In doing so the charm offensive by the Chinese Communist Party was given a massive boost. Can we really believe that the ethnic cleansing of Uighurs is so bad when the Pope is a close partner? If thousands of forced abortions were a bad thing, would Pope Francis be surrendering appointment of bishops to the very government that is conducting them? After all, none of these Catholic bishops in China (appointed by the CCP) have critiqued the ethnic cleansing of Uighurs, so this ethnic cleansing must be for a good purpose? Right? Of course, only clerics guaranteed not to criticize the regime become bishops, and if they criticize the regime, they’re gone. That’s the deal that Pope Francis struck. There can be a presence on the ground but only if the Church surrenders its capacity to critique the regime, no matter how totalitarian and no matter how horrific its crimes.
If you’re in any doubt about this policy, we need only return to the subject of my last post. On December 22nd Pope Francis did a deal with Lukashenko allowing the head of the Church in Belarus to return AS LONG as he stopped critiquing the regime. Pope Francis, the avuncular pastor who rode the bus to the Vatican, is fine acquiescing with such regimes as long as there are people on the ground to offer the last rites to someone who is dying from torture at the hands of the dictator. Last rites are important. But Pope Francis has a position and a responsibility to not acquiesce with evil. I could, and maybe will, in future blog posts speak about how this acquiescence with state evil in favour of some pragmatic good is a perennial Jesuit temptation, but for now I want to conclude by returning to that picture you saw at the beginning.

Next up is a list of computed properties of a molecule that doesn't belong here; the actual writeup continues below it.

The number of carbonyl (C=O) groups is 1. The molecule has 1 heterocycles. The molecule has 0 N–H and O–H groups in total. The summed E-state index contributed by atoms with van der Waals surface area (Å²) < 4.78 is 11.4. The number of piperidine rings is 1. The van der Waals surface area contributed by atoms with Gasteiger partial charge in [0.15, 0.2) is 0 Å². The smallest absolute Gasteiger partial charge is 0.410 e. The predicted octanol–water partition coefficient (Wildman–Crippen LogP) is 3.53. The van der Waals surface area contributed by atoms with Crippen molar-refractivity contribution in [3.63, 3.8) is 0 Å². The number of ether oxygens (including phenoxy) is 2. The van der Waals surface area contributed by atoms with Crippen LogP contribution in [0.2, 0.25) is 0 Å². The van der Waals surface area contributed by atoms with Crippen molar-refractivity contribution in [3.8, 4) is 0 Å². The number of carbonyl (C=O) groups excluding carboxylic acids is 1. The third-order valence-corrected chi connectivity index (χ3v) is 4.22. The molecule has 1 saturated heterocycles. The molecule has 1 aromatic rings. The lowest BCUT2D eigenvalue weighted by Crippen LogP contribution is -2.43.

Pope Francis is a humble man. Given the how carefully the Vatican cultivate this imagine, I’d say that he is extremely proud of his humility. Because of this he was appalled when Jennifer tried to kiss his papal ring (and perhaps he’d even have been appalled if I wasn't there taking a picture of such a "poor optic"). But Jennifer wasn’t showing this deference to Jorge Borgolio, as wonderful and admirable as he is. She was face to face with the chair of Peter, and she, a Catholic, was being deferential to it. It wasn’t about Francis, it was a moment of deep significance to Jennifer. She knew who this man was - the Pope - no matter who he was - Jorge Borgolio. He was the Pope. She knew his standing and significance. She knew his capacity to do good and shape the world. Pope Francis, though, was having none of it. His humility wasn’t taking second place to Jennifer’s devotion.
Pope Francis is adamantly devoted to being the humble pastor. The pastor who wants to care for people on the ground. The pastor who at the time of that picture, as now, is curiously unaware that he is the Pope. He is a man, curiously unaware that his arrogant commitment to being a humble pastor is bolstering and enabling totalitarian regimes, which the servant of the servants of God is called to oppose.